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Okay so I need to compute an automorphism on $\mathbb{Z}_2\times\mathbb{Z}_2$ using the fact that if $f\colon G\to H$ is an automorphism and $G=\langle K\rangle$, then $f$ is determined by where it takes members of $K$.

I think that $\mathbb{Z}_2\times\mathbb{Z}_2 = \langle(0,1),(1,0)\rangle$ under addition but I'm not sure how exactly to compute this automorphism. Is it as simple as constructing a Cayley table? Or do I just need to show how the kernels will compute all elements in $\mathbb{Z}_2\times\mathbb{Z}_2$? Or do I actually need to construct the function?

I'm not sure what the standard is here.

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@amWhy: It’s just part of the statement of the general fact that an automorphism $f:G\to H$ is determined by $f\upharpoonright K$ if $G=\langle K\rangle$. In this case $G=H=\Bbb Z_2^2$. –  Brian M. Scott Nov 7 '12 at 16:53
    
So you want an automorphism, $f$, $f: \mathbb{Z}_2\times\mathbb{Z}_2 \to \mathbb{Z}_2\times\mathbb{Z}_2$? Re: my question about H: got it, thanks for clarifying. –  amWhy Nov 7 '12 at 16:54
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3 Answers

up vote 1 down vote accepted

Yes, $\Bbb Z_2\times\Bbb Z_2$ is generated by $\langle 0,1\rangle$ and $\langle 1,0\rangle$; for convenience let me call these elements $a$ and $b$. The other non-identity element is $\langle 1,1\rangle$, which I’ll call $c$.

  • If $f:\Bbb Z_2\times\Bbb Z_2\to\Bbb Z_2\times\Bbb Z_2$ is an automorphism, it must take $a$ and $b$ to different non-identity elements of $\Bbb Z_2\times\Bbb Z_2$. (Why must they not be the identity? Why must they be distinct?)

Thus, to construct an automorphism $f$ of $\Bbb Z_2\times\Bbb Z_2$ you need only pick one of $a,b$, and $c$ to be $f(a)$ and another of them to be $f(b)$. For instance, you might decide to let $f(a)=b$ and $f(b)=c$. Now just use the properties of a homomorphism to compute $f$ in its entirety. For instance, $c=a+b$, so you must have $f(c)=f(a)+f(b)=b+c=a$, and of course $f(\langle 0,0\rangle=\langle 0,0\rangle$, which I’ll call $e$. You can display $f$ in tabular form:

$$\begin{array}{rcc} x:&e&a&b&c\\ f(x):&e&b&c&a \end{array}$$

(Of course you may prefer to use the ‘real’ identities of $e,a,b$, and $c$ instead of these short aliases.) Without too much work you can construct all of the automorphisms and write out their corresponding tables.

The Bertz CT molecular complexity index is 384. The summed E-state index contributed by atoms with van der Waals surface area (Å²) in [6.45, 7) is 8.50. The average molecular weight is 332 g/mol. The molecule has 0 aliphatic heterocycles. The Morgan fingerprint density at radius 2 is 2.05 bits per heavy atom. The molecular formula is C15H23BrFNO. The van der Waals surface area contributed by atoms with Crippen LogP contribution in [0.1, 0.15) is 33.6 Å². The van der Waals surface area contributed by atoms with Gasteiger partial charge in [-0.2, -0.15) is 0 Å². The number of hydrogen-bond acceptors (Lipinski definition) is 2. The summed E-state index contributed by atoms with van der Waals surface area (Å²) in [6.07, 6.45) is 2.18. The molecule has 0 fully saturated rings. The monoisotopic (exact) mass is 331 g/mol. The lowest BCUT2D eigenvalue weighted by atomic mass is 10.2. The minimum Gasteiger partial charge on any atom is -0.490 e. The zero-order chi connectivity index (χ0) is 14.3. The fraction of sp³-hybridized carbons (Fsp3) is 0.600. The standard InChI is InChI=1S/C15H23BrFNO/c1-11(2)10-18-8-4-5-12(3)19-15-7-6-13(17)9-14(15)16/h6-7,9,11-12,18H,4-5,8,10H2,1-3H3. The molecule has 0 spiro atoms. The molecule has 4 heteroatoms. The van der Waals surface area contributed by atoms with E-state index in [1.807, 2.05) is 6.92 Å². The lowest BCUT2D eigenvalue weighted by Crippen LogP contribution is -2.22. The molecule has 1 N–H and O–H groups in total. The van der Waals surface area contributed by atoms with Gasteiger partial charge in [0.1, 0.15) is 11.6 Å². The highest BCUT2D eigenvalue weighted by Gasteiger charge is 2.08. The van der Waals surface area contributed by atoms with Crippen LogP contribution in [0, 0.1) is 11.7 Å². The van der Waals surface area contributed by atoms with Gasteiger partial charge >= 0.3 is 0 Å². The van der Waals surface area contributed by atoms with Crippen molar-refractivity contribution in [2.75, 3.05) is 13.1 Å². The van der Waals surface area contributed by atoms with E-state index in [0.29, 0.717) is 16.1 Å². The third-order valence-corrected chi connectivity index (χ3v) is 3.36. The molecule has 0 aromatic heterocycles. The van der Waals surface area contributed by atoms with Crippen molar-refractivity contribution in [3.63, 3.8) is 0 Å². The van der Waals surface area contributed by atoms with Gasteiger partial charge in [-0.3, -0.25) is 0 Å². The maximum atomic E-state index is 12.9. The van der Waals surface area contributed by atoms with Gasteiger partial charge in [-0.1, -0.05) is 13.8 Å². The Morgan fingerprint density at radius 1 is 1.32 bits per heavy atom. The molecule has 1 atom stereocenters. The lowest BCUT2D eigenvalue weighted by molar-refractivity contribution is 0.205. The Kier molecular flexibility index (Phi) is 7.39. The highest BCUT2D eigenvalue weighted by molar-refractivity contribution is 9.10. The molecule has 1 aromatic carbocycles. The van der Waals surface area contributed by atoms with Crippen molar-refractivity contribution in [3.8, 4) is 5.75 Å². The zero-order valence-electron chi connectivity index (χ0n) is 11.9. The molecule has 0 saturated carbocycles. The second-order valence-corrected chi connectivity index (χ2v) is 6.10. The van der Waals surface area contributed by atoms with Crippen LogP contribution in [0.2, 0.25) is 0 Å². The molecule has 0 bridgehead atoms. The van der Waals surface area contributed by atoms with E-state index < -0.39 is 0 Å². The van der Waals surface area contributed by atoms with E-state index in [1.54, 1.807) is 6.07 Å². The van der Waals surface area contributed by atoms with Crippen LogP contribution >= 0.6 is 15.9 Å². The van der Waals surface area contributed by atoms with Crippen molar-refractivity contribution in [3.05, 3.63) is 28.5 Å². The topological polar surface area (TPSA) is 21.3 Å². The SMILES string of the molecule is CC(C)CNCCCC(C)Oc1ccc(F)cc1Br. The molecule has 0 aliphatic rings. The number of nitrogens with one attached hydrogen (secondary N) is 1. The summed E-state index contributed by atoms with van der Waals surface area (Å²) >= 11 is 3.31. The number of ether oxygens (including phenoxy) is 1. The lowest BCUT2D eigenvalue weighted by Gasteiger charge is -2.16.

If you want to count the automorphisms without actually writing them all down, you’ll want not only the bullet point above, but also this one:

  • Every function from $\{a,b\}$ to $\Bbb Z_2\times\Bbb Z_2$ that sends $a$ and $b$ to distinct members of $\{a,b,c\}$ extends to a unique automorphism of $\Bbb Z_2\times\Bbb Z_2$. (Why?)

Thus, to count the automorphisms of $\Bbb Z_2\times\Bbb Z_2$ you need only count the injective functions from $\{a,b\}$ to $\{a,b,c\}$. How many ways are there to pick $f(a)$? Once you’ve done that, how many ways are there to pick $f(b)$? How many ways are there to pick both?

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In case you are interested in constructing or defining some $f$ to be an automorphism from $\mathbb{Z}_2\times\mathbb{Z}_2$, as opposed to constructing an automorphic group:

Using i. m. soloveichik's suggestion, you can construct an automorphism $f$ to act on the elements of $\mathbb{Z}_2\times\mathbb{Z}_2$ by multiplication with any one of the six invertible $2\times2$ matrices whose entries are all elements of $\mathbb{Z}_2$.

E.g., if you multiply $x \in \mathbb{Z}_2 \times \mathbb{Z}_2$ by $U$, where $U$ is the strictly upper triangular $2\times 2$ matrix whose non-zero values are all $1$, then $f(x) = Ux$ defines an automorphism. (In this example, the elements of $\mathbb{Z}_2 \times \mathbb{Z}_2$ would be represented in the form of two-by-one column vectors, for example, $(1, 0)^T$.

Suppose $$ U = \begin{bmatrix}% 1 & 1 \\ 0 & 1% \end{bmatrix}% \quad \text{and}\quad \mathbb{Z}_2\times \mathbb{Z}_2 = \langle(0,1),(1,0)\rangle = \left\langle \begin{bmatrix}% 0\\ 1 % \end{bmatrix} \begin{bmatrix}% 1\\ 0 % \end{bmatrix} \right\rangle = \left\{ \begin{bmatrix}% 0\\ 0 % \end{bmatrix} , \begin{bmatrix}% 0\\ 1 % \end{bmatrix} , \begin{bmatrix}% 1\\ 0 % \end{bmatrix} , \begin{bmatrix}% 1\\ 1 % \end{bmatrix}% \right\}.$$

Then $f: \mathbb{Z}_2\times \mathbb{Z}_2 \to \mathbb{Z}_2\times \mathbb{Z}_2\;,$ where $\;\;f(x) = Ux, \;\; x \in \mathbb{Z}_2\times \mathbb{Z}_2$

defines an automorphism on $\mathbb{Z}_2\times \mathbb{Z}_2$.

Since $\mathbb{Z}_2\times \mathbb{Z}_2$ is has only four elements, you can easily confirm that $f$ defines an automorphism on $G = \mathbb{Z}_2\times \mathbb{Z}_2$. E.g., $$U \begin{bmatrix}% 0\\ 1 % \end{bmatrix}% = \begin{bmatrix}% 1\\ 1 % \end{bmatrix}% \quad\quad U \begin{bmatrix}% 1\\ 0 % \end{bmatrix}% = \begin{bmatrix}% 1\\ 0 % \end{bmatrix}% \quad$$ etc.

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+1 How could I make this "<...>" bigger than the standard case? The same is for "{...}". –  B. S. Aug 10 '13 at 12:12
    
@Babak: Edited accordingly :) –  amWhy Aug 10 '13 at 13:16
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The automorphism group $G$ of $V=Z_2\times Z_2$ is the same as the group of invertible 2 by 2 matrices with entries in $Z_2$. $G$ is a group of order 6. You can view the action as multiplying a matrix by a column vector with entries in $Z_2$.

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